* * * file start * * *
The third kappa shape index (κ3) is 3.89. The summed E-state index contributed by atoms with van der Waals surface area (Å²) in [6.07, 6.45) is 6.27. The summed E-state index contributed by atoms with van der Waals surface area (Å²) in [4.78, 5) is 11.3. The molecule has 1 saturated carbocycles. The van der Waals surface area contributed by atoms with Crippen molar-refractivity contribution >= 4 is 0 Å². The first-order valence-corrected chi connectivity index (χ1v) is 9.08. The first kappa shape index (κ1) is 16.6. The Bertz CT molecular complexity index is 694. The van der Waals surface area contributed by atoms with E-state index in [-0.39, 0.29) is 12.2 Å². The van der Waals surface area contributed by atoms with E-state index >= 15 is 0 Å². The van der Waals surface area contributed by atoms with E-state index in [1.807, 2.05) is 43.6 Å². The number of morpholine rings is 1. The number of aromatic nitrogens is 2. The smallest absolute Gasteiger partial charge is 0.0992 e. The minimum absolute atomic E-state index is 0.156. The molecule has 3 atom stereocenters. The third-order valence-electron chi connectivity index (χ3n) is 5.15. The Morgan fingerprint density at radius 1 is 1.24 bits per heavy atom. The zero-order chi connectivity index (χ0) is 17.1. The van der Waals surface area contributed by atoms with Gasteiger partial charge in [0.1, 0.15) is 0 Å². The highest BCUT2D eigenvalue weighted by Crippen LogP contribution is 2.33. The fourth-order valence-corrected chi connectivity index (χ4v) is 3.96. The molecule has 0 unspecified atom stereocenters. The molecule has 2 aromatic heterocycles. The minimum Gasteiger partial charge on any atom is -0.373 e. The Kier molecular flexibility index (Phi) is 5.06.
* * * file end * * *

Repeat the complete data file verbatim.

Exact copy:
The third kappa shape index (κ3) is 3.89. The summed E-state index contributed by atoms with van der Waals surface area (Å²) in [6.07, 6.45) is 6.27. The summed E-state index contributed by atoms with van der Waals surface area (Å²) in [4.78, 5) is 11.3. The molecule has 1 saturated carbocycles. The van der Waals surface area contributed by atoms with Crippen molar-refractivity contribution >= 4 is 0 Å². The first-order valence-corrected chi connectivity index (χ1v) is 9.08. The first kappa shape index (κ1) is 16.6. The Bertz CT molecular complexity index is 694. The van der Waals surface area contributed by atoms with E-state index in [-0.39, 0.29) is 12.2 Å². The van der Waals surface area contributed by atoms with E-state index >= 15 is 0 Å². The van der Waals surface area contributed by atoms with E-state index in [1.807, 2.05) is 43.6 Å². The number of morpholine rings is 1. The number of aromatic nitrogens is 2. The smallest absolute Gasteiger partial charge is 0.0992 e. The minimum absolute atomic E-state index is 0.156. The molecule has 3 atom stereocenters. The third-order valence-electron chi connectivity index (χ3n) is 5.15. The Morgan fingerprint density at radius 1 is 1.24 bits per heavy atom. The zero-order chi connectivity index (χ0) is 17.1. The van der Waals surface area contributed by atoms with Gasteiger partial charge in [0.1, 0.15) is 0 Å². The highest BCUT2D eigenvalue weighted by Crippen LogP contribution is 2.33. The fourth-order valence-corrected chi connectivity index (χ4v) is 3.96. The molecule has 0 unspecified atom stereocenters. The molecule has 2 aromatic heterocycles. The minimum Gasteiger partial charge on any atom is -0.373 e. The Kier molecular flexibility index (Phi) is 5.06.